Position the saw for a downward-angled cut opposite of the desired fall direction and saw about halfway through or until the trunk can be tipped.
Chainsawing partially through a tree trunk creates a “hinge” when the tree is tipped. The tree remains alive for several years and wildlife benefit from increased forage and bedding cover.
Rabbits, quail and other birds and small game benefit from the enhanced habitat and food supply created by hinge cutting.
Hinge cutting is an effective and economical habitat management tool that can be implemented on nearly any size property. It requires very little expense other than a chainsaw and some effort. The term “hinge cutting” describes the process of chainsawing partially through a tree trunk to create a “hinge” that allows the tree to remain connected and alive when tipped over. Generally, these trees survive for several years. With forethought and planning, hinge-cut areas enhance wildlife viewing and/or hunting opportunities.
Lindsay Thomas, an editor with the Quality Deer Management Association (QDMA), practices extensive hinge-cutting and shared his thoughts.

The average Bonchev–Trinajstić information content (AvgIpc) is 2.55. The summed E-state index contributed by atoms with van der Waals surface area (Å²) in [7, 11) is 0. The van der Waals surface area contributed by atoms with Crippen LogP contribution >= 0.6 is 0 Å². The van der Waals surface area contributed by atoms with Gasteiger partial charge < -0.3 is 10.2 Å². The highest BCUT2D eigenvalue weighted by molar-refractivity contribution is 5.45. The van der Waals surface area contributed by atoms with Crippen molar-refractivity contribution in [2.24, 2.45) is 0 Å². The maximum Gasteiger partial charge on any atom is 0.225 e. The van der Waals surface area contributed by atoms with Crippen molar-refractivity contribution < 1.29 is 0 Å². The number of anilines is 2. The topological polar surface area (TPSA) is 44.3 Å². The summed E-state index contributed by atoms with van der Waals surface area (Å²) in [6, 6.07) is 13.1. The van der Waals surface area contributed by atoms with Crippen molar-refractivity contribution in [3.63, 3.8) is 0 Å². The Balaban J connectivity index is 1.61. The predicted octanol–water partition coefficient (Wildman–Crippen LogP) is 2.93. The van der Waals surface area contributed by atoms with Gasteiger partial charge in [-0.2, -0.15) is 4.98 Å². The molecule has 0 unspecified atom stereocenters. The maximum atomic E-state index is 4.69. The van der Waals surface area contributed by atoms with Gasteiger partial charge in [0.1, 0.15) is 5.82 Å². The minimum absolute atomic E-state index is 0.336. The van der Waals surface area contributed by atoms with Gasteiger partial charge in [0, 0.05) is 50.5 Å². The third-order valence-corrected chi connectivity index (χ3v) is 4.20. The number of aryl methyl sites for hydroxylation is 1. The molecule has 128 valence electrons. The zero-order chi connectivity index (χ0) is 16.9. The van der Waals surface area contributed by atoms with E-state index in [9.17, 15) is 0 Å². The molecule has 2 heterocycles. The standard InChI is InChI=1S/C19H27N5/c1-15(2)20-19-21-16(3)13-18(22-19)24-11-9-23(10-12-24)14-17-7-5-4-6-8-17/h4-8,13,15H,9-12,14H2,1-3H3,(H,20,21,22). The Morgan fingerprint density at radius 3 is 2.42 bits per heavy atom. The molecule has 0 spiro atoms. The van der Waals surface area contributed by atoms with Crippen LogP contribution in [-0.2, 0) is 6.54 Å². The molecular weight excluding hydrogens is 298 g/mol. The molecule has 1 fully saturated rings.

“It is a great way to turn otherwise low-value trees deer will browse, such as tulip poplar, maple and sweet gum, to a productive use. Strategic hinge cutting trees can create bedding areas, thicken or screen sanctuaries, screen the edges of food plots or hunter-access routes, block trails or other travel routes to manipulate deer movements to favor hunting, and more,” said Thomas.
If this is your first time hinge cutting trees, consider these 10 tips.
- Use a tree-reference guide and a local forester to identify high- and low-value trees.
- Look for natural wildlife bedding areas.
- Wear protective clothing and cut with a partner for safety.
- Study the area before cutting to find a starter tree.
- Locate trees next to the starter tree that can be hinged over or alongside it to open the canopy.
- Avoid trees that will hang up on others when cut.
- Visualize how trees will fall before cutting.
- Choose trees less than 1 foot in diameter.
- Position your saw for a downward-angled cut opposite of the desired fall direction.
- Saw about halfway through or until the tree can be tipped.
This article originally published in THE NEW PIONEER® Spring 2015 issue. Print and Digital Subscriptions to THE NEW PIONEER magazine are available here.
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